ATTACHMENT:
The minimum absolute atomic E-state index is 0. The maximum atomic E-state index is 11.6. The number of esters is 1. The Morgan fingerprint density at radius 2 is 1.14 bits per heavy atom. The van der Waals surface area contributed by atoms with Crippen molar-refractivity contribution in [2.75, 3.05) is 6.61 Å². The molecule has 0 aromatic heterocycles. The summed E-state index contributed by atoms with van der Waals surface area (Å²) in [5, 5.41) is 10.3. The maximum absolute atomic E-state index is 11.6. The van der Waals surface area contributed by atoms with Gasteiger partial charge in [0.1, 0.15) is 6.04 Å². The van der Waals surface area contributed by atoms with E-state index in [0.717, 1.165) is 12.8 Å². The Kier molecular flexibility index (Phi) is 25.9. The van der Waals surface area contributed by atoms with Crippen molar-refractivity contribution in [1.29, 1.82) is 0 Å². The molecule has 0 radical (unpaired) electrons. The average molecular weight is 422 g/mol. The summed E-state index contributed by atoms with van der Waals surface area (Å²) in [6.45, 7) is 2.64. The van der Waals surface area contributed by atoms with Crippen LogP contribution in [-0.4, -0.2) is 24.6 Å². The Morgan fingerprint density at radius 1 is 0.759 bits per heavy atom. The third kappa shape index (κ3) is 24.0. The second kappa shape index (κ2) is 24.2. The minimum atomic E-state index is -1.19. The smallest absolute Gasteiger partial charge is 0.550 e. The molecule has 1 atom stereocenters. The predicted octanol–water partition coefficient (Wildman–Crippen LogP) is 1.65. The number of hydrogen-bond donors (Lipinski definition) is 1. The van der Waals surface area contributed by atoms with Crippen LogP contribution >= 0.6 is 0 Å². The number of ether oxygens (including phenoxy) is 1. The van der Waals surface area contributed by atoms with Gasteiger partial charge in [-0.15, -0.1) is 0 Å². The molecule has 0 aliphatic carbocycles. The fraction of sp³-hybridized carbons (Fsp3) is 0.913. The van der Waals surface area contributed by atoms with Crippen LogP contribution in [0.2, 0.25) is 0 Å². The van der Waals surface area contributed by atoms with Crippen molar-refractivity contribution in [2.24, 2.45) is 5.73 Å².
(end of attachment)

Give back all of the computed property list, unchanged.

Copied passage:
The minimum absolute atomic E-state index is 0. The maximum atomic E-state index is 11.6. The number of esters is 1. The Morgan fingerprint density at radius 2 is 1.14 bits per heavy atom. The van der Waals surface area contributed by atoms with Crippen molar-refractivity contribution in [2.75, 3.05) is 6.61 Å². The molecule has 0 aromatic heterocycles. The summed E-state index contributed by atoms with van der Waals surface area (Å²) in [5, 5.41) is 10.3. The maximum absolute atomic E-state index is 11.6. The van der Waals surface area contributed by atoms with Gasteiger partial charge in [0.1, 0.15) is 6.04 Å². The van der Waals surface area contributed by atoms with E-state index in [0.717, 1.165) is 12.8 Å². The Kier molecular flexibility index (Phi) is 25.9. The van der Waals surface area contributed by atoms with Crippen molar-refractivity contribution in [1.29, 1.82) is 0 Å². The molecule has 0 radical (unpaired) electrons. The average molecular weight is 422 g/mol. The summed E-state index contributed by atoms with van der Waals surface area (Å²) in [6.45, 7) is 2.64. The van der Waals surface area contributed by atoms with Crippen LogP contribution in [-0.4, -0.2) is 24.6 Å². The Morgan fingerprint density at radius 1 is 0.759 bits per heavy atom. The third kappa shape index (κ3) is 24.0. The second kappa shape index (κ2) is 24.2. The minimum atomic E-state index is -1.19. The smallest absolute Gasteiger partial charge is 0.550 e. The molecule has 1 atom stereocenters. The predicted octanol–water partition coefficient (Wildman–Crippen LogP) is 1.65. The number of hydrogen-bond donors (Lipinski definition) is 1. The van der Waals surface area contributed by atoms with Crippen LogP contribution >= 0.6 is 0 Å². The number of ether oxygens (including phenoxy) is 1. The van der Waals surface area contributed by atoms with Gasteiger partial charge in [-0.15, -0.1) is 0 Å². The molecule has 0 aliphatic carbocycles. The fraction of sp³-hybridized carbons (Fsp3) is 0.913. The van der Waals surface area contributed by atoms with Crippen LogP contribution in [0.2, 0.25) is 0 Å². The van der Waals surface area contributed by atoms with Crippen molar-refractivity contribution in [2.24, 2.45) is 5.73 Å².